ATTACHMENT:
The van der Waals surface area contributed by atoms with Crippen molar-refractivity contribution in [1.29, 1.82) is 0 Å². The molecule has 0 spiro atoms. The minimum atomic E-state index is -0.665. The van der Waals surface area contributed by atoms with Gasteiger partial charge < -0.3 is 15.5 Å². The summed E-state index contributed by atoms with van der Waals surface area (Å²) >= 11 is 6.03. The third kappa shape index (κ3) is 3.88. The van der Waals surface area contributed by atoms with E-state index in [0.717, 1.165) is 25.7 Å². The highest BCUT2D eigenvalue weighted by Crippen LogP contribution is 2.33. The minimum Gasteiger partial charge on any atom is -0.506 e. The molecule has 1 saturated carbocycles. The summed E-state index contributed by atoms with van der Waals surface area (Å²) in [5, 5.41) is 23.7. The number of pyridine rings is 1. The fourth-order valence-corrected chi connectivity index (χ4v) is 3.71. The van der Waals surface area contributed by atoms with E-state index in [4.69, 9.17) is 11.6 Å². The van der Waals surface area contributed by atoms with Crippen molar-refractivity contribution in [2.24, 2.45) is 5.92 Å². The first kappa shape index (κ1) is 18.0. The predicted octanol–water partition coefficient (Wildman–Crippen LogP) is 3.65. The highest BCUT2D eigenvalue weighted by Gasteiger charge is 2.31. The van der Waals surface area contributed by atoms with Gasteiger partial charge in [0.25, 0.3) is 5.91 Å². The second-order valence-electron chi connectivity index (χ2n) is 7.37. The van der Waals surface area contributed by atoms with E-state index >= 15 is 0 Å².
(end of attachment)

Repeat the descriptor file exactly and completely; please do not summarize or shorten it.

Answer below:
The van der Waals surface area contributed by atoms with Crippen molar-refractivity contribution in [1.29, 1.82) is 0 Å². The molecule has 0 spiro atoms. The minimum atomic E-state index is -0.665. The van der Waals surface area contributed by atoms with Gasteiger partial charge < -0.3 is 15.5 Å². The summed E-state index contributed by atoms with van der Waals surface area (Å²) >= 11 is 6.03. The third kappa shape index (κ3) is 3.88. The van der Waals surface area contributed by atoms with E-state index in [0.717, 1.165) is 25.7 Å². The highest BCUT2D eigenvalue weighted by Crippen LogP contribution is 2.33. The minimum Gasteiger partial charge on any atom is -0.506 e. The molecule has 1 saturated carbocycles. The summed E-state index contributed by atoms with van der Waals surface area (Å²) in [5, 5.41) is 23.7. The number of pyridine rings is 1. The fourth-order valence-corrected chi connectivity index (χ4v) is 3.71. The van der Waals surface area contributed by atoms with E-state index in [4.69, 9.17) is 11.6 Å². The van der Waals surface area contributed by atoms with Crippen molar-refractivity contribution in [2.24, 2.45) is 5.92 Å². The first kappa shape index (κ1) is 18.0. The predicted octanol–water partition coefficient (Wildman–Crippen LogP) is 3.65. The highest BCUT2D eigenvalue weighted by Gasteiger charge is 2.31. The van der Waals surface area contributed by atoms with Gasteiger partial charge in [0.25, 0.3) is 5.91 Å². The second-order valence-electron chi connectivity index (χ2n) is 7.37. The van der Waals surface area contributed by atoms with E-state index >= 15 is 0 Å².